With five generations behind them, it’s a fair bet that the Somers family, who farm south of Warracknabeal, Victoria, have made some good decisions in their time. For Scott Somers, who’s currently at the helm, good decisions are often aided by good relationships. So when it came to choosing a new baler he turned to his trusted machinery supplier, Victorian Case IH Dealer O’Connors. The team recommended the Case IH LB434S XL, which was released into the Australian market in mid 2017. Having not used a Case IH baler before, Scott was keen to check it out.
“Eighty percent of our machinery is Case IH so it made sense to consider the Case IH Large Square Baler for compatibility, plus we have a great relationship with O’Connors,” said Scott, when explaining his decision-making process.
“They offered me a good deal and I knew I would be well supported from an aftersales perspective.”
Of course baler performance had to match the O’Connors service and there were no complaints from Scott. Hay is a big deal for the Somers’ family, making up approximately 30% of their 4000 hectare mixed farming operation. Scott’s summer program can include as many as 12,000 bales. Much of it is destined for the export market, so he was looking for a large square baler that could produce high density bales, without compromising on consistency, productivity and reliability.
“Early on, before we had rain on our hay, we were averaging around 750kg a bale,” said Scott, who pulled the baler with a Case IH 235 Magnum.
“After rain we came back to a more average program and saw bale weights between 670-700kg in oaten hay. It was up around 700kg in perfect conditions and back to 670kg as the day deteriorated. Achieving that was really good.”
According to O’Connors Warracknabeal’s Geoff Leith the greater weights and densities can be attributed to some new features introduced as part of the LB434S series.
“The bale chamber is now 31% longer, having been extended by 80cm. When you combine that with automatic feed rate control you can expect not just better bale shape and greater density, but also more consistent density across the day as conditions change,” explained Geoff.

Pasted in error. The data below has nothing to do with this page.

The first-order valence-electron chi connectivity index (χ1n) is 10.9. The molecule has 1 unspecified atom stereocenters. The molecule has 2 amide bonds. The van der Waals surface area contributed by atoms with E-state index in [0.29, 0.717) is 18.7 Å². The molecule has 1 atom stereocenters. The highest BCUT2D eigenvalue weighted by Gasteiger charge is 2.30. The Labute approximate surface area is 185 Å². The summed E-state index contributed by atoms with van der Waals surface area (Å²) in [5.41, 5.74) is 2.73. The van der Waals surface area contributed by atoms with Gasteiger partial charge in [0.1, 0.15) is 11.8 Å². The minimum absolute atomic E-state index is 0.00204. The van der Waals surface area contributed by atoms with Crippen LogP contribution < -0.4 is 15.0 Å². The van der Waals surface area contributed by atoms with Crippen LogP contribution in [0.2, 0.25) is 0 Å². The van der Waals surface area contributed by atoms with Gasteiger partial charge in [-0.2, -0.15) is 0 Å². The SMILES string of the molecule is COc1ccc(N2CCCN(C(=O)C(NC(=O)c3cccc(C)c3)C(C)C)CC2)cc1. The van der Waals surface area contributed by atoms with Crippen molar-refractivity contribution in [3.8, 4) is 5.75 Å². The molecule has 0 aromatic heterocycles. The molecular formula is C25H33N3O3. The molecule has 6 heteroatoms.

For Scott, greater density directly impacts the bottom line via freight costs.
“By gaining weight in the bales and not changing the size I can ensure trucks are loaded to full weight, which helps us get our freight rate right,” he said, adding that he was also impressed with bale shape.
“We got very square corners so the truckies loved how the bales stacked and I also received multiple calls from end users to comment on how well the bales were presented. That’s the first time I’ve had that and it’s a nice feeling.”
Such a nice feeling, in fact, that Scott is looking to buy a second LB434S and, given the price point, thinks others should consider following suit.
“A lot of farmers might do 1000-2000 bales, with contractors doing their baling. At $18 a bale they’re looking at costs of between $20,000-$30,000. I think you’ll find that a farmer who does a bit more hay than the average Joe could buy this machine. It’s cost effective and gives them more control than using a contractor,” said Scott, who also runs his balers as a contractor, depending on his program.
“There comes a point in your farming life where you have to make a decision. Am I better owning a machine or using a contractor. It comes down to manpower and knowledge but I can certainly vouch that any machine bought from O’Connors will be well supported from a knowledge perspective.”
The Case IH LB434 XL series is available to producers in two models: the LB434S XL (Standard) and LB434R XL (Rotor Cut). Visitors to Wimmera Machinery Field Days in March 2018 can also see the LB434 XL series first hand and hear the latest from independent hay experts as part of daily panel sessions.https://oconnorscaseih.com.au/